Organizational stress is the highest source of stress for Canadian employees and is strongly correlated to employee retention, according to new research by Morneau Shepell announced Jan. 30.
A cross Canada survey of employees and employers revealed that 40 per cent of managers and 34 per cent of employees reported suffering from “extreme levels of stress” over the last six months, “with both groups ranking workplace stress higher than personal stress.”
Likely to leave
The survey found that 20 per cent of managers and 18 per cent of employees with high workplace stress would be likely to leave their organization due to the situation.
The research showed that several factors contribute to workplace stress, such as long hours, co-workers and job responsibilities.
An alarming trend
"More employees and managers are experiencing extreme levels of stress than ever before," said Stephen Liptrap, president and chief executive officer, Morneau Shepell. "In the last two years, both personal and workplace stress have increased by three per cent. This is particularly alarming as increasing workplace stress is contributing to heightened risk of employee retention in addition to the absence and disability risks we are aware of."
The Morneau Shepell research also found that the majority of employees and managers have dealt with a mental health issue or sleep-related disorder. Fifty-seven per cent of both groups indicated that they are currently suffering or have at some point in the past. Within this group, 27 per cent of employees and 32 per cent of managers report being able to perform daily routines despite mental health issues.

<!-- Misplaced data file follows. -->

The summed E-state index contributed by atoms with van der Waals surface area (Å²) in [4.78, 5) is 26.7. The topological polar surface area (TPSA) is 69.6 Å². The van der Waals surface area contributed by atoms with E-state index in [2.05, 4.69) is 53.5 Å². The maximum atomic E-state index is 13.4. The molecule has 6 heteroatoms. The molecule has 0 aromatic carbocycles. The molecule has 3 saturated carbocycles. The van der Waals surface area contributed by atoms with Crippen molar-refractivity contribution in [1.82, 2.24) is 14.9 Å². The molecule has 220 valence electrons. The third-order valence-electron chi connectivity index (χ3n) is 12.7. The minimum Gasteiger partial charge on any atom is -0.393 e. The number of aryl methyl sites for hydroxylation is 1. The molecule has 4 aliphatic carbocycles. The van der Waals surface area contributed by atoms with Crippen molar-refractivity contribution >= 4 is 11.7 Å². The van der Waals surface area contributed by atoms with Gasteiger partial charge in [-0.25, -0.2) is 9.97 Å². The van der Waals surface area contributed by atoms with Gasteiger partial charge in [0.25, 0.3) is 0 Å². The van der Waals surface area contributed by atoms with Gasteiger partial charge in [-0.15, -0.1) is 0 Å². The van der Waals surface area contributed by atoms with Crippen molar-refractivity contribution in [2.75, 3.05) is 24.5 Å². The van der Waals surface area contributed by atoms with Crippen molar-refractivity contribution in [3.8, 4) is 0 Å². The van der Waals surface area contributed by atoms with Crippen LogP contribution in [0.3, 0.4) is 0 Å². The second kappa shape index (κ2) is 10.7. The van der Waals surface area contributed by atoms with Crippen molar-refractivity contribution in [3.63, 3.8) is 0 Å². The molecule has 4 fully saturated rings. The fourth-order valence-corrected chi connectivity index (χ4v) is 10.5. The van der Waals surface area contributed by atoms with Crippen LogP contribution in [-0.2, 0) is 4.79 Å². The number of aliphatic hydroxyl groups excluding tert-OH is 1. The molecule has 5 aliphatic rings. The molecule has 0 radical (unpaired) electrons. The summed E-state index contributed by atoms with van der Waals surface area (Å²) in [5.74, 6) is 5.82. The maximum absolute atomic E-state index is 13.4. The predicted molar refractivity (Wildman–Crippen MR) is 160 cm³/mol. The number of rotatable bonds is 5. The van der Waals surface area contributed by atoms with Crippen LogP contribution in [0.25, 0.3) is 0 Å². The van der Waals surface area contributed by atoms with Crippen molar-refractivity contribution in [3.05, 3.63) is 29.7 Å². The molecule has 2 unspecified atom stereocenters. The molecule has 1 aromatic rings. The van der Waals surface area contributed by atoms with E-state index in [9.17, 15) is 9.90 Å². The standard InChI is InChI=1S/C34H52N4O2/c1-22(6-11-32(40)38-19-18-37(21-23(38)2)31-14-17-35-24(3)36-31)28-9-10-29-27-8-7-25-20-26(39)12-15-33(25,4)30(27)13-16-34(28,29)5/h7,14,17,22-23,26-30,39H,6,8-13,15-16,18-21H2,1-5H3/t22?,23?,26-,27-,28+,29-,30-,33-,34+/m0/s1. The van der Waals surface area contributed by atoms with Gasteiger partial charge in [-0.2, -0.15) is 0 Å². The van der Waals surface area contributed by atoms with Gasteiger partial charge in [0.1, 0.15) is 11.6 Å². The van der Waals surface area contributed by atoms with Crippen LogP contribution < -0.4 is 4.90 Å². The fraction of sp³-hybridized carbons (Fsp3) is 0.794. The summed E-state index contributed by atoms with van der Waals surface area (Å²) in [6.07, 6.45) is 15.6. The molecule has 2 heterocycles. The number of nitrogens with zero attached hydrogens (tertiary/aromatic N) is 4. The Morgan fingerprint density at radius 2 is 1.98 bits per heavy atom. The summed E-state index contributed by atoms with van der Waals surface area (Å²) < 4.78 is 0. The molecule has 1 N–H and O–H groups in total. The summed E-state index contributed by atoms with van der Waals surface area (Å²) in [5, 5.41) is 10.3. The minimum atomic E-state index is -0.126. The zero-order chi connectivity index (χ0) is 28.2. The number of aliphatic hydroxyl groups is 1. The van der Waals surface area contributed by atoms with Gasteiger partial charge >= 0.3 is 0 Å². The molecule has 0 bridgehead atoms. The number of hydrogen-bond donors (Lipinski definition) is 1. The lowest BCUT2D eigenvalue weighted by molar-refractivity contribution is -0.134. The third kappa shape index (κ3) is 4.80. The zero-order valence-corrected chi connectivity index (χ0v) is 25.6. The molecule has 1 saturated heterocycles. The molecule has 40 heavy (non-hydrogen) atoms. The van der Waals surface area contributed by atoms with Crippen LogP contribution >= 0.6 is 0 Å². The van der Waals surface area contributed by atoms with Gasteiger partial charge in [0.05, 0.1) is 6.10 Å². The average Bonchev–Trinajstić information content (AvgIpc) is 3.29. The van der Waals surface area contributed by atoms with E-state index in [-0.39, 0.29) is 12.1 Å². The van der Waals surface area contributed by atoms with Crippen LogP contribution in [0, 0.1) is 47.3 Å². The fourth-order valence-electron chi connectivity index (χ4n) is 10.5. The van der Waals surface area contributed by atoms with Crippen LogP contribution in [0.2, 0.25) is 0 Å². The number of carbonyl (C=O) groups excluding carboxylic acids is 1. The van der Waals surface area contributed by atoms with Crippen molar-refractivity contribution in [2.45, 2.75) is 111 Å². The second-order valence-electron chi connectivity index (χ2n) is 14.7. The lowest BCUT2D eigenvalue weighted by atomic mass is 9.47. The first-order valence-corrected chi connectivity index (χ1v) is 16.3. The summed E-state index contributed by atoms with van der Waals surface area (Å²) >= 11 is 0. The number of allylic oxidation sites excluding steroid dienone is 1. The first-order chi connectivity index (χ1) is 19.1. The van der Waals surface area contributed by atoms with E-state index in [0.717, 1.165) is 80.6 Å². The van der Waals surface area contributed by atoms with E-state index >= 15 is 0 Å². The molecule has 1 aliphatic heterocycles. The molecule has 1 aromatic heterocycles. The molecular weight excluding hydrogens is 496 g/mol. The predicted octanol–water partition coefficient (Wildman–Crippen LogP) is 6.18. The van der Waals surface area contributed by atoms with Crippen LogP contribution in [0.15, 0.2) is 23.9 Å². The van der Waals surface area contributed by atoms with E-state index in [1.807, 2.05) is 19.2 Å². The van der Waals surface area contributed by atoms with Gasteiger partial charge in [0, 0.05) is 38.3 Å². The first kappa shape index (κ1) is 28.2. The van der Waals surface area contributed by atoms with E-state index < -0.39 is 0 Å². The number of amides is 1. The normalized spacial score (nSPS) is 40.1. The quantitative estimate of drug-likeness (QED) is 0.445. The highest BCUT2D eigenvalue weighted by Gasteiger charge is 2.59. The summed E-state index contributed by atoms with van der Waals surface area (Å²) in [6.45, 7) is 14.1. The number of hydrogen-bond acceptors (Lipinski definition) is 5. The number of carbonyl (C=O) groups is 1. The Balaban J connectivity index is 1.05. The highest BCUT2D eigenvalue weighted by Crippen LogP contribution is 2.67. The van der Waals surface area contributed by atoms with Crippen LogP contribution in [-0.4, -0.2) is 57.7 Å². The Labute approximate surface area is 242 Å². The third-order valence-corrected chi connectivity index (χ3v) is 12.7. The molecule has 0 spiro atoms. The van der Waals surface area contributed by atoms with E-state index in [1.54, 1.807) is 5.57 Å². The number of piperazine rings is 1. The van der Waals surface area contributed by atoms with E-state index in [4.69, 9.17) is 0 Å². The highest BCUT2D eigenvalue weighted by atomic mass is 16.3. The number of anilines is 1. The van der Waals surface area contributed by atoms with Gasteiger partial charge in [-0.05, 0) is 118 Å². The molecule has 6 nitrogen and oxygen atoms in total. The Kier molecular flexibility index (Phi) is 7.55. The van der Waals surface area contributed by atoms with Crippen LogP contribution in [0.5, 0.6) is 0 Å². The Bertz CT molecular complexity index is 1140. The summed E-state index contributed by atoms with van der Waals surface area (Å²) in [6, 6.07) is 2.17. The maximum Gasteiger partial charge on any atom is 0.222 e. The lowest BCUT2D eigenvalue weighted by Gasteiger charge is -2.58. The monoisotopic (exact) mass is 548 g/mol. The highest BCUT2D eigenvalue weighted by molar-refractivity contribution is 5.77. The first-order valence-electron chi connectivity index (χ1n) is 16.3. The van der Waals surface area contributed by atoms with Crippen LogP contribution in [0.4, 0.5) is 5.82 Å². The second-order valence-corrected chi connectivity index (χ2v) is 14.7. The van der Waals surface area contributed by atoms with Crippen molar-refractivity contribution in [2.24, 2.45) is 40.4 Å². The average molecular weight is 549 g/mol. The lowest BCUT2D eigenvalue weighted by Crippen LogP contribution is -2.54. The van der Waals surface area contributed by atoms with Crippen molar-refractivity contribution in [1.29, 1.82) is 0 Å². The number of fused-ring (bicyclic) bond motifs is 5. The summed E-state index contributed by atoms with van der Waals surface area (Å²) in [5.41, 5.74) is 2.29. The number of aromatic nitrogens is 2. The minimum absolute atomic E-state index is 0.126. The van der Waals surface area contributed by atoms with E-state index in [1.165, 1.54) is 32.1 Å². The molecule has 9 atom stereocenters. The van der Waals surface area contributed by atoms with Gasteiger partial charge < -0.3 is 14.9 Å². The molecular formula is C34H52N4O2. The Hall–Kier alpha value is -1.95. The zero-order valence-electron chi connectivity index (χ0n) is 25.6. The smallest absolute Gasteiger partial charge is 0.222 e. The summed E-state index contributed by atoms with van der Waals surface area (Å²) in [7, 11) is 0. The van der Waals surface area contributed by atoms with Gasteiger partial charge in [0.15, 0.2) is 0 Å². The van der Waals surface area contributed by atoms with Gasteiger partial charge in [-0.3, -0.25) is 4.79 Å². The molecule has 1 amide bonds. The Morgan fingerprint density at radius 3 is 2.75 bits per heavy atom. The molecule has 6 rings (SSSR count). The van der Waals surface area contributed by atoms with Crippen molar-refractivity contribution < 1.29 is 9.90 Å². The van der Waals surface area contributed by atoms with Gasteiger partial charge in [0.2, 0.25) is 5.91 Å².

High performance depression
"Organizations need to be aware of the issue of high performance depression, which is often an issue among high performers. Those with high functioning depression are more likely to delay seeking care, resulting in health concerns being identified far too late and increasing the possibility of a mental health crisis," noted Liptrap. "It is increasingly important for employers to recognize high levels of stress and identify solutions before crises occur. Fostering positive responses to stress and ensuring that employee support programs are well understood are necessary to improve engagement and better position organizations for healthier futures."
Ontario employees most likely to be stressed
Morneau Shepell found that employees in Ontario (41 per cent), Manitoba and Saskatchewan (38 per cent) and Alberta (36 per cent) were the most likely to report high levels of stress, compared to individuals in Atlantic Canada (31 per cent), Quebec (29 per cent) and British Columbia and the Territories (29 per cent).